5 Tips for Getting Through the Holidays with Chronic Pain

I look forward to the holidays when friends and family gather for food, fun and laughter. I usually end up overdoing it and struggle to control my pain. As I was thinking about this year’s gathering, I decided to write out the things that have helped me in the past that I plan on using again this year.

1. Pacing

I’m kind of an all or nothing girl—mostly all. I know it is easier to manage my pain when I respect my limitations and pace myself. When we’re experiencing less pain, it’s a temptation to do everything in one day. We then end up in bed for several days. For the holidays, I plan to pay close attention to my energy levels. When I start to get fatigued I will take a breathing break or a power nap.

2. Routines

I have many routines that help me live a functional life despite central nerve pain. It’s super important for me to get enough sleep but difficult to go to bed while everyone else is still up having fun. Instead of bemoaning the fact that I need more sleep, I will choose to care for myself, so I can stay engaged the next day. Exercise is also an important routine that helps me manage pain during the day and sleep at night. It’s easy for me to let this routine slide for other activities. I plan on challenging myself to keep this important appointment with myself.

3. Asking for help

I have found that delegating is a great way to manage my pain during the holidays. I recently hosted an event in my home and was planning on making all the food. A friend suggested we have several people bring food. It made the evening so much more enjoyable for me as I didn’t overwork myself trying to prepare the whole meal.  Accepting cleanup offers is also a great way to conserve energy.

4. Keeping it simple

It’s easy to get carried away with wanting everything to be memorable and thinking “memorable” means it needs to be complicated, but I have found that keeping things simple is much more enjoyable for everyone. A meal is just as enjoyable when it includes just 2 to 3 things—entrée, bread, salad—as when there are 8 things.  I was recently reminded by a family member that a holiday is just as fun when not crammed with activities and obligations. She said she prefers to just relax.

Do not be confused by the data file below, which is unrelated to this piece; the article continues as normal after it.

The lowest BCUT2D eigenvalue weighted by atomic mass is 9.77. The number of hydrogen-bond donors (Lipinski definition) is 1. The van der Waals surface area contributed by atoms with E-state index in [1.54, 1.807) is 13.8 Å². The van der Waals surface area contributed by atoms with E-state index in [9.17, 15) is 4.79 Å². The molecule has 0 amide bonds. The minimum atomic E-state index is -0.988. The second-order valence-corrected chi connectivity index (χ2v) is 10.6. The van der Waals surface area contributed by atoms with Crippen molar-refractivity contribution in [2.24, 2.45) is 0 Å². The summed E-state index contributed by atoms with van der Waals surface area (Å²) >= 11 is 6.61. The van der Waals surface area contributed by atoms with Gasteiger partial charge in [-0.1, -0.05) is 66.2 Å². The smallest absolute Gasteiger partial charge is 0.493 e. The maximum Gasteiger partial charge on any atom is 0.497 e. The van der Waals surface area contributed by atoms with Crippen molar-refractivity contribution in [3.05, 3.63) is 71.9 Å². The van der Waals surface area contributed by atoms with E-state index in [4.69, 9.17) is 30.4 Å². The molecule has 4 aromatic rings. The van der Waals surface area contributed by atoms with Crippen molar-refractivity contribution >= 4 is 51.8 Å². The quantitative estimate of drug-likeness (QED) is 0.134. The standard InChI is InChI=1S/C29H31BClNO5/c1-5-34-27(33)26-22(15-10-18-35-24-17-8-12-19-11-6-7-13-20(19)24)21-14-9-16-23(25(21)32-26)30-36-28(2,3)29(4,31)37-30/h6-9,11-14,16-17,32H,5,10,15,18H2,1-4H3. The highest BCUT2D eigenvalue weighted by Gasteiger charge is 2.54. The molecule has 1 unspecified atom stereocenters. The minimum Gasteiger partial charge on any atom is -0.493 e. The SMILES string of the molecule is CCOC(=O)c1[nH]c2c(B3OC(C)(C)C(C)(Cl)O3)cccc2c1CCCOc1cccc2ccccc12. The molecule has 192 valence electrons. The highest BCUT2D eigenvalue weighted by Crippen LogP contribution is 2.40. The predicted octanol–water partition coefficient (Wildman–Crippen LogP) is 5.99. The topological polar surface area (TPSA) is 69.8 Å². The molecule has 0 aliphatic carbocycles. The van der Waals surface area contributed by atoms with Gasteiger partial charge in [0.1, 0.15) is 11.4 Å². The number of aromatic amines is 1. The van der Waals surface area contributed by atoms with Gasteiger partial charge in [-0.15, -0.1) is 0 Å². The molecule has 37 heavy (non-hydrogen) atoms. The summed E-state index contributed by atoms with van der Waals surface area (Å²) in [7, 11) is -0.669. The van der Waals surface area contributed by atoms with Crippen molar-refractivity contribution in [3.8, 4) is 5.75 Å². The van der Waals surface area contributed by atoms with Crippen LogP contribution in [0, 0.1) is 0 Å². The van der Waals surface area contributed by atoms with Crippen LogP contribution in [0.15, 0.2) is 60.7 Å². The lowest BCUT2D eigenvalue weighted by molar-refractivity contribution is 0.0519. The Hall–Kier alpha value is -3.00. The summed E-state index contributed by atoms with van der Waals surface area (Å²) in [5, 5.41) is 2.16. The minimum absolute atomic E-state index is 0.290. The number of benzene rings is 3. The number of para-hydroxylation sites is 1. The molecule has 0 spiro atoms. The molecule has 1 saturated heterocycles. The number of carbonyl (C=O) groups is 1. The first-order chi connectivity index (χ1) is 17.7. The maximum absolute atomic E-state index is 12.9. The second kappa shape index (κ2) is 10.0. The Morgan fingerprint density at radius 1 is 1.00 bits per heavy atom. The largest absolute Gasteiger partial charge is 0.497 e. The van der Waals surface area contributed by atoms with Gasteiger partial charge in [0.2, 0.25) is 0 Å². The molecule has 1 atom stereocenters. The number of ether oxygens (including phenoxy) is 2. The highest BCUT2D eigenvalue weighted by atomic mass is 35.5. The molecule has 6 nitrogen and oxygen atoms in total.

5. Planning ahead

For this holiday season I have scheduled out the meals and have several things made ahead in the freezer so when the family arrives I don’t need to spend energy on planning and cooking. I can just pull the pre-made meals from the freezer and enjoy time with my guests. There will still be some cooking to do, but I have greatly reduced my time standing in the kitchen. This leaves more time for walks, games, conversations and laughter.

I would love to hear your thoughts on what has worked for you in the past and what you are planning to get through this year’s holiday season.

About the Author: Becky Curtis

After a horrific car accident nearly took her life and her own long and complex recovery journey, Becky has assembled a vibrant team of specially-trained coaches—healthcare professionals who have gained proficiency in teaching and coaching, many who live successfully with chronic pain. Becky travels extensively to speak about the role of health coaching in pain management and has been a regular speaker at PAINWeek®, and many other conferences, in addition to coaching and managing TCC’s program. She lives in Utah with her husband and dog, Quigley.

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